10 Mar 2023
 | 10 Mar 2023
Status: this preprint is currently under review for the journal AMT.

A blended TROPOMI+GOSAT satellite data product for atmospheric methane using machine learning to correct retrieval biases

Nicholas Balasus, Daniel J. Jacob, Alba Lorente, Joannes D. Maasakkers, Robert J. Parker, Hartmut Boesch, Zichong Chen, Makoto M. Kelp, Hannah Nesser, and Daniel J. Varon

Abstract. Satellite observations of dry column methane mixing ratios (XCH4) from shortwave infrared (SWIR) solar backscatter radiation provide a powerful resource to quantify methane emissions in service of climate action. The TROPOMI instrument launched in October 2017 provides global daily coverage at 5.5 × 7 km2 nadir pixel resolution but its retrievals can suffer from biases associated with SWIR surface albedo, scattering from aerosols and cirrus clouds, and across-track variability (striping). The GOSAT instrument launched in 2009 uses a retrieval method that is less subject to biases, but its data density is 200 times sparser than TROPOMI. Here we present a blended TROPOMI+GOSAT methane product obtained by training a machine learning (ML) model to predict the difference between TROPOMI and GOSAT co-located measurements, using only predictor variables included in the TROPOMI retrieval, and then applying the correction to the complete TROPOMI record from January 2018 to present. We find that the largest corrections are associated with coarse aerosol particles, high SWIR surface albedo, and across-track pixel index. Our blended product corrects a systematic difference between TROPOMI and GOSAT over water, and it features corrections exceeding 10 ppb over arid land, persistently cloudy regions, and high northern latitudes. It reduces the TROPOMI spatially variable bias over land (referenced to GOSAT data) from 14.0 to 10.7 ppb at 0.25° × 0.3125° resolution. Validation with TCCON ground-based column measurements shows reductions in variable bias compared to the original TROPOMI data from 6.0 to 5.2 ppb and in single-retrieval precision from 13.8 to 11.7 ppb. TCCON data are all in locations of SWIR surface albedo below 0.4 (where TROPOMI biases tend to be relatively low), but they confirm the dependence of TROPOMI biases on SWIR surface albedo and coarse aerosol particles, as well as the reduction of these biases in the blended product. Fine-scale inspection of the Arabian Peninsula shows that a number of hotspots in the original TROPOMI data are removed as artifacts in the blended product. The blended product also corrects striping and aerosol/cloud biases in single-orbit TROPOMI data, enabling better detection and quantification of ultra-emitters. Residual coastal biases can be removed by applying additional filters. The ML method presented here can be applied more generally to validate and correct data from any new satellite instrument by reference to a more established instrument.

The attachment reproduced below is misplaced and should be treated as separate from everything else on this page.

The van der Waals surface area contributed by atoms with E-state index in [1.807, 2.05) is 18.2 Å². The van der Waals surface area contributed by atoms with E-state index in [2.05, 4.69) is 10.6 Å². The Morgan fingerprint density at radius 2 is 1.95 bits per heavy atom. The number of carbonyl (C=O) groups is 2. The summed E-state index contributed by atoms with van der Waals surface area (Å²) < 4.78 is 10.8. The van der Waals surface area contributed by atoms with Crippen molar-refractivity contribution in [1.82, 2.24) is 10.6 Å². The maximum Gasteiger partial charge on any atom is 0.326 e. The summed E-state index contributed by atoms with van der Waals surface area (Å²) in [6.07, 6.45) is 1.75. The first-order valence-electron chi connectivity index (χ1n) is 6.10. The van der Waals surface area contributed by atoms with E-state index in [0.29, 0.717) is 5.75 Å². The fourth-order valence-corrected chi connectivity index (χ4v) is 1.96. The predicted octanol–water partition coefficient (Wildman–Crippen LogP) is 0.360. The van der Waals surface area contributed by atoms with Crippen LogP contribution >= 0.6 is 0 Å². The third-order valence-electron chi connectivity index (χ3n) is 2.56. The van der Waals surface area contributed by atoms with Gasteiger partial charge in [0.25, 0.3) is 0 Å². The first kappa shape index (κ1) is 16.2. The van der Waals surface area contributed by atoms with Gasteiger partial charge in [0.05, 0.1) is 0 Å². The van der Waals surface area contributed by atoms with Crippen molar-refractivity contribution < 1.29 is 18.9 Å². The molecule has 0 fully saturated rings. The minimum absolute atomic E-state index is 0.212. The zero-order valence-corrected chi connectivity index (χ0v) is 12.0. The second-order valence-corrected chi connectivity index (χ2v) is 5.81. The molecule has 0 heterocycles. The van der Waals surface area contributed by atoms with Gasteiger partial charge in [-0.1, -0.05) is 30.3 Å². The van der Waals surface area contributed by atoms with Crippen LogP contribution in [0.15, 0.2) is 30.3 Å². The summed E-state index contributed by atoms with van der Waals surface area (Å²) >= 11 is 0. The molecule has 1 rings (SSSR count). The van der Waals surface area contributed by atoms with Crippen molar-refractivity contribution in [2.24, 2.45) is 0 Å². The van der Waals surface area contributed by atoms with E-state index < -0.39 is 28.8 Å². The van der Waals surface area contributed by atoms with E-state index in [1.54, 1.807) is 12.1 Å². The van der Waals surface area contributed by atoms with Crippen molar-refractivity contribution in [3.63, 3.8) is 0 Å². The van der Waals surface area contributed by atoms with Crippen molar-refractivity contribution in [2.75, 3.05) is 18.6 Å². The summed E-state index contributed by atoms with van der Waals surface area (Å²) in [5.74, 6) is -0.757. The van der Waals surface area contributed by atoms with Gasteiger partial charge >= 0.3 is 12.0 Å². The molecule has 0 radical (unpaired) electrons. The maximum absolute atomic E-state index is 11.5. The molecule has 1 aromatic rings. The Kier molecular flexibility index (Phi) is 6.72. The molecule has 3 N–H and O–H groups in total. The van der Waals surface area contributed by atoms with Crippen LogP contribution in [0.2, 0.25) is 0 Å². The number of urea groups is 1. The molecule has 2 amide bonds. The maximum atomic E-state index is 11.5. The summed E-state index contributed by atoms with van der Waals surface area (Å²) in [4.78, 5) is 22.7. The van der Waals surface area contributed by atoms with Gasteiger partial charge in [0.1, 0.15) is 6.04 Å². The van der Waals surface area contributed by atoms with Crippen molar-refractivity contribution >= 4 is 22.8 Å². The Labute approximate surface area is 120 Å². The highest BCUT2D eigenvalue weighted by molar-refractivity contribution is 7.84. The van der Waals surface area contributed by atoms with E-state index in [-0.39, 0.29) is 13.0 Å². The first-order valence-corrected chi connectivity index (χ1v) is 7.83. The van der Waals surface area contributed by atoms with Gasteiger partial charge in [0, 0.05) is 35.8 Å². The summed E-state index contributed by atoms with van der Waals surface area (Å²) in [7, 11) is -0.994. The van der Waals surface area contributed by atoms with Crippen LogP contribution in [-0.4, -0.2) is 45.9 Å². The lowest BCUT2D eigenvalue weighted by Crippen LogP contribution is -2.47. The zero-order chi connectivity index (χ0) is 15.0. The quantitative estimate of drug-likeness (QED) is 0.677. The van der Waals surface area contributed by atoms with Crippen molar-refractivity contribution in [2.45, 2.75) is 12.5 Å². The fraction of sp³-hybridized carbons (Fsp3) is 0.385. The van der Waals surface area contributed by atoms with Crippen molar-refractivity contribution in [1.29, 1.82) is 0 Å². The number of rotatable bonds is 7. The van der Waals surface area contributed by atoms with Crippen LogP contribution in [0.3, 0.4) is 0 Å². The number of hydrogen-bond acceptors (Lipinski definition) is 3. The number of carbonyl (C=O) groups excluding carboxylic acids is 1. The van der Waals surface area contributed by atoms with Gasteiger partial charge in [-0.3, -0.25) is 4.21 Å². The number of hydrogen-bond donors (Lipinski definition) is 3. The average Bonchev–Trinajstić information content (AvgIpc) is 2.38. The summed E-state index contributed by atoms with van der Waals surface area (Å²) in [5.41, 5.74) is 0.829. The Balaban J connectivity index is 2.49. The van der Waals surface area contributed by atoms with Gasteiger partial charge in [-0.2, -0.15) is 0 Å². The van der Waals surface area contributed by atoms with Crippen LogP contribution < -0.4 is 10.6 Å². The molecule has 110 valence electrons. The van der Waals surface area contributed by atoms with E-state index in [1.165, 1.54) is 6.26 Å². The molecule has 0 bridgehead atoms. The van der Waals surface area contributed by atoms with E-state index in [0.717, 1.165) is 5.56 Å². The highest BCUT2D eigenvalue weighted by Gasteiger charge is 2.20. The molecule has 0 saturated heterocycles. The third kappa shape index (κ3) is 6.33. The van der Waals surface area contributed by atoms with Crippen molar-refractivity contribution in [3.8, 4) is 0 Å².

Nicholas Balasus et al.

Status: open (until 15 Apr 2023)

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Nicholas Balasus et al.

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Nicholas Balasus et al.


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Short summary
We use machine learning to remove biases in TROPOMI satellite observations of atmospheric methane, with GOSAT observations serving as a reference. We find that the TROPOMI biases relative to GOSAT are related to the presence of aerosols and clouds, the surface brightness, and the specific detector that makes the observation onboard TROPOMI. The resulting blended TROPOMI+GOSAT product is more reliable for quantifying methane emissions.